The International Organization of Securities Commissions published a report recently (January 21) on the principles that national authorities ought to apply to the distribution of complex financial products by intermediaries.
IOSCO’s recommendations might be taken to formalize the death of what remained of the principle of “caveat emptor.” Even if the buyer is an institution with some resources – even if it is, say, a municipality – it is the seller, the distributor, the intermediary of complex products who must beware.
IOSCO, in the imaginatively titled paper, “Suitability Requirements with respect to the Distribution of Complex Financial Products,” understands the term “intermediary” quite broadly, to mean any firm that manages individual portfolios, provides investment advice, executes orders for third parties, distributes securities, or carries derivatives positions. This of course includes banks “to the extent they are providing such services.”
It also understands “complex financial products” broadly to refer in essence to any financial products the valuation of which requires “technical skills and sophisticated computer models,” especially those with little or no secondary market.
IOSCO tells us that it has surveyed the existing suitability requirements, and in general they involve three elements: obligations imposed upon intermediaries to gather information both on the products and on the customers, and to warn customers when certain products are unsuitable; internal control rules such as bookkeeping requirements; enforcement tools – at a minimum civil and administrative, although in some jurisdictions criminal as well.
Down Memory Lane
This was enough to send me down memory lane, to a big news item concerning the City of Springfield, Massachusetts in late 2007 and early 2008. A Wall Street Journal story in January 2008 noted that as of July 2007 the city had owned a stake in three CDO portfolios with a combined value of $13.9 million, but that by November, the intermediary, Merrill Lynch, was valuing these assets at a markdown of 91 percent, or at $1.2 million.
City officials were ticked off at this. Predictably, though, they chose not to blame themselves. The WSJ story reported no example of any responsible city official kicking the furniture in his office at frustration concerning his own ineptitude in matters financial. Instead, it quoted Christopher Gabrielli, the very man whose furniture ought to have been most in danger, to a very different effect.
Gabrielli, the chairman of the city’s Finance Control Board, said: “I believe Merrill Lynch is responsible and will be obliged, in the end, to restore the city’s money.”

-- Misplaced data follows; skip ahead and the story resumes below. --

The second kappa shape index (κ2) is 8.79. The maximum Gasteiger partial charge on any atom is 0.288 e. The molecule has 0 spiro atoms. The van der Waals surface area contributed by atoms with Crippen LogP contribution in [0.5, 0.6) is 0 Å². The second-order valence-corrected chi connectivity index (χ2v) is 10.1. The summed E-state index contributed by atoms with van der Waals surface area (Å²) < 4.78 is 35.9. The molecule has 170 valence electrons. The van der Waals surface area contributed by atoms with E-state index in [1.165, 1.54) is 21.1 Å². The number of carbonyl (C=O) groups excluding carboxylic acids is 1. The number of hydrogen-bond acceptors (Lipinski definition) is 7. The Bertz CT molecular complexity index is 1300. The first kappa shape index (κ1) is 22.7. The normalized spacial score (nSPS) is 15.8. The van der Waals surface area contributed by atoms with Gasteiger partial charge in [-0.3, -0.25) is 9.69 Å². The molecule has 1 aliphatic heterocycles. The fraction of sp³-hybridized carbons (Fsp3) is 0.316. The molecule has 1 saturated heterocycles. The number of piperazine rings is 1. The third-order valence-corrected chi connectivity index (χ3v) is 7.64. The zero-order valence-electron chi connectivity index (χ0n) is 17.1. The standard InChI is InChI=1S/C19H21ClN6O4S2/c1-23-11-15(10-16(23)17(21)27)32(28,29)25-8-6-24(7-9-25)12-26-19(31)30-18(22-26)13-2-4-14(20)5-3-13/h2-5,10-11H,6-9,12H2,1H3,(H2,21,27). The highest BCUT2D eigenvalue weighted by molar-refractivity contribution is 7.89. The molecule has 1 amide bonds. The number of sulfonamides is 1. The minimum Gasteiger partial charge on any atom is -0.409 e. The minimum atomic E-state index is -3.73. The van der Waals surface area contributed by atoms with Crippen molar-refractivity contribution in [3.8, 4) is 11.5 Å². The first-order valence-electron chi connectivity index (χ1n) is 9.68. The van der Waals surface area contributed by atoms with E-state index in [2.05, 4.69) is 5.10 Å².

He was right. Or, at any rate, Merrill chose not to fight to render him wrong. A month after the WSJ headline Merrill settled.
Back to the Present
But I return now to the present, and to IOSCO’s findings on suitability. A key point is that intermediaries “should be required to adopt and apply appropriate policies and procedures to distinguish between retail and non-retail customers when distributing complex financial products.” The non-retail customers are those who might otherwise be called “sophisticated” or “qualified.” Retail investors? – anybody else.
IOSCO cautions both intermediaries and their regulators against developing “an overly broad presumption or definition of non-retail customer that could inappropriately limit the reach of suitability protections.” It mentions in this connection that during the financial crisis of 2007-08 “local authorities and municipalities” – ahem, Springfield – sometimes appeared “not to have understood the risks to which they were exposed.” Any classification that keeps such naïfs on the hook is, then, suspect.
In a footnote, intermediaries are reminded that they “may make the reasonable choice of treating all customers as retail because doing so may be more cost-effective than establishing separate categories for customers….”
Further, if an intermediary has an ongoing relationship or open account with a particular customer, then the fact that this customer is validly categorized as non-retail in year X should not imply that it will still be non-retail in year X+1 or X+2. The intermediary ought to have – and ought to be required to have – a process in place to keep track.
As IOSCO puts it, the intermediary should be required “to take reasonable steps to obtain updated or additional information from [its] customers on a periodic basis” and should it become aware in this way “that a customer no longer fulfills the criteria that made him eligible for classification as a non-retail customer, the intermediary should be required to take appropriate action with respect to any subsequent transactions.”